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Ed Balls: My Department is jointly committed with the Department for Innovation, Universities and Skills (DIUS), to the efficiency target set originally for the Department for Education and Skills (DfES).
The DfES target is 2.5 per cent. a year over the Spending Review 2004 period. This means being able to demonstrate cumulative gains against our baseline of £1.45 billion in 2005-06, £2.9 billion in 2006-07 and £4.35 billion in 2007-08.
My Department will be reporting progress towards the DfES Gershon target in the Departmental Report 2008. This is about to be published in May 2008. Progress towards the target was last reported in the DCSF Autumn Performance Report, published in December 2007.
David T.C. Davies: To ask the Secretary of State for Children, Schools and Families how many freedom of information requests made to his Department were (a) answered (i) within 20 days, (ii) within 40 days, (iii) within 60 days, (iv) after 60 days, (b) not answered and (c) answered citing an exemption in the Freedom of Information Act 2000 as a reason not to provide the requested information in each year since the Act came into force. 
Kevin Brennan: The Ministry of Justice has published two annual reports containing statistical information on freedom of information requests received by monitored bodies (including central Government Departments) in 2005 and 2006. These reports can be found at the following address:
The 2007 annual report is currently being drafted for publication in June 2008. However, statistics on requests received in each quarter of 2007 have been published and can be found via the MOJ website:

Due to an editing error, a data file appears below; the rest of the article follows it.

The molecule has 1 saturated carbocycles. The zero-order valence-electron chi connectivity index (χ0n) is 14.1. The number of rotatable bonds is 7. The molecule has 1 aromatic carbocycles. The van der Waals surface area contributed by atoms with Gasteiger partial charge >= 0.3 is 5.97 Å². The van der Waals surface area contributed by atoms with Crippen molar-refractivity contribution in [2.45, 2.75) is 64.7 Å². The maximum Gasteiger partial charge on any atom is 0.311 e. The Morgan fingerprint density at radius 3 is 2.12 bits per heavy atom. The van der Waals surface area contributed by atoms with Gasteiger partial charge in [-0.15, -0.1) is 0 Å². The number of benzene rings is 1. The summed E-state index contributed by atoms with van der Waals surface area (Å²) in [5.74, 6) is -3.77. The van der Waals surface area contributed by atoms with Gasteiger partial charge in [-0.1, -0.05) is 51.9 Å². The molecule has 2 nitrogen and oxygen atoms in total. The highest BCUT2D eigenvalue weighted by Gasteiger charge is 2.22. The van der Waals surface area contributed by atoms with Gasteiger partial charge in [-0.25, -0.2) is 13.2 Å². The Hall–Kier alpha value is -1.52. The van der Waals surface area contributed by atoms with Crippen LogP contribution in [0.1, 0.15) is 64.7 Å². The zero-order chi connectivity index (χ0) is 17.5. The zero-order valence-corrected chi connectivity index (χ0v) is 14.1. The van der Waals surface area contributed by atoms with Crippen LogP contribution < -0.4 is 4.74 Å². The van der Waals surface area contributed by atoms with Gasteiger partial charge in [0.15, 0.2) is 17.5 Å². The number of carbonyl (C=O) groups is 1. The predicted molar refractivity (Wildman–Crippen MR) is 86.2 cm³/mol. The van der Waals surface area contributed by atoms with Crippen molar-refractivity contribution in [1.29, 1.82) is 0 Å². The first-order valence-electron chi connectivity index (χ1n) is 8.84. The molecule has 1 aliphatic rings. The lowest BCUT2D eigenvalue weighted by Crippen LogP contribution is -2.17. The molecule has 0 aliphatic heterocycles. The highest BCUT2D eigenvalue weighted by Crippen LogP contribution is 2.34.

The Freedom of Information Act 2000 requires public bodies to respond to written requests within 20
working days of receipt, but allows additional time for the consideration of the public interest in disclosing the requested information.
The published reports provide statistics on the number of non-routine requests received during each period where: an initial response was provided within 20 working days; an initial response was given outside this time but a public interest test extension had been applied; an initial response was given outside this time and no public interest test extension was applied, and where no initial response had been given at the time the statistics were collected.
The 2006 annual report provides statistics on the duration of the public interest test extensions in that year. Corresponding statistics for 2007 will be available when the 2007 annual report is published.
Information requests where deadlines were extended beyond 40 days is not collected in the form requested; however the proportion of resolvable requests the Department answered in time (i.e. meeting the deadline or with a permitted extension) in 2007 was 92 per cent.
For 2005 and 2006, the reports show the number of requests received by the Department which were withheld, either in full or in part, where an FOI exemption or EIR exception was applied. For 2007, the number of such requests was 66, based on aggregated quarterly statistics from 2007. Requests withheld solely under the exemption applicable to information available by other means are not included; statistics on these are not collected centrally because they are dealt with as routine business.
Mrs. Maria Miller: To ask the Secretary of State for Children, Schools and Families how many and what proportion of permanent staff in his Department and its predecessors were female in each year since 1997. 
The Department was formed as part of the Machinery of Government changes of 28 June 2007. It is therefore not exactly comparable to its predecessor, the Department for Education and Skills (DfES), but figures for earlier years for DfES can be found in the Civil Service Statistics Archive:
Mrs. Maria Miller: To ask the Secretary of State for Children, Schools and Families how many and what proportion of female permanent staff in his Department and its predecessors worked (a) part-time and (b) flexibly in each year since 1997. 
Kevin Brennan: The latest figures available (31 December 2007) record 2,900 permanent staff in my Department, of which 1,693 are female (58 per cent. of all permanent staff). Of these 411 worked part-time, representing 24 per cent. of all female permanent staff.